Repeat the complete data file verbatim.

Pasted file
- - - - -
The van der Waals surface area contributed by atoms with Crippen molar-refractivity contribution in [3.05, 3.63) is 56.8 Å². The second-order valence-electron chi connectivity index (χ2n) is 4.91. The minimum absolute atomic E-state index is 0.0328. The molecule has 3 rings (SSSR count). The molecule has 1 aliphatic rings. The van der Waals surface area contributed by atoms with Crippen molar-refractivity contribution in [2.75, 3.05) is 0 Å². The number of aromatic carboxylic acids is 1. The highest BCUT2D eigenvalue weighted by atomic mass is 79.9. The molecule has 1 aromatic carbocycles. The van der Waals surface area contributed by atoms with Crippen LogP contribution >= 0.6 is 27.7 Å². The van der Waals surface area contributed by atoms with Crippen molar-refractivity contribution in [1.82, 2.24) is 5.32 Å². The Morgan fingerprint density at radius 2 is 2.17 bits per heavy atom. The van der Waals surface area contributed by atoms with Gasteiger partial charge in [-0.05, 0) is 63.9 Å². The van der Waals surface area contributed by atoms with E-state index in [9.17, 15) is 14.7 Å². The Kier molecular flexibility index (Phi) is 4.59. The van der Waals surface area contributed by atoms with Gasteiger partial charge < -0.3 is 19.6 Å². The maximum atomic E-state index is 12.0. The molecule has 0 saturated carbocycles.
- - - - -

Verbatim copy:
The van der Waals surface area contributed by atoms with Crippen molar-refractivity contribution in [3.05, 3.63) is 56.8 Å². The second-order valence-electron chi connectivity index (χ2n) is 4.91. The minimum absolute atomic E-state index is 0.0328. The molecule has 3 rings (SSSR count). The molecule has 1 aliphatic rings. The van der Waals surface area contributed by atoms with Crippen molar-refractivity contribution in [2.75, 3.05) is 0 Å². The number of aromatic carboxylic acids is 1. The highest BCUT2D eigenvalue weighted by atomic mass is 79.9. The molecule has 1 aromatic carbocycles. The van der Waals surface area contributed by atoms with Crippen LogP contribution >= 0.6 is 27.7 Å². The van der Waals surface area contributed by atoms with Crippen molar-refractivity contribution in [1.82, 2.24) is 5.32 Å². The Morgan fingerprint density at radius 2 is 2.17 bits per heavy atom. The van der Waals surface area contributed by atoms with Gasteiger partial charge in [-0.05, 0) is 63.9 Å². The van der Waals surface area contributed by atoms with E-state index in [9.17, 15) is 14.7 Å². The Kier molecular flexibility index (Phi) is 4.59. The van der Waals surface area contributed by atoms with Gasteiger partial charge < -0.3 is 19.6 Å². The maximum atomic E-state index is 12.0. The molecule has 0 saturated carbocycles.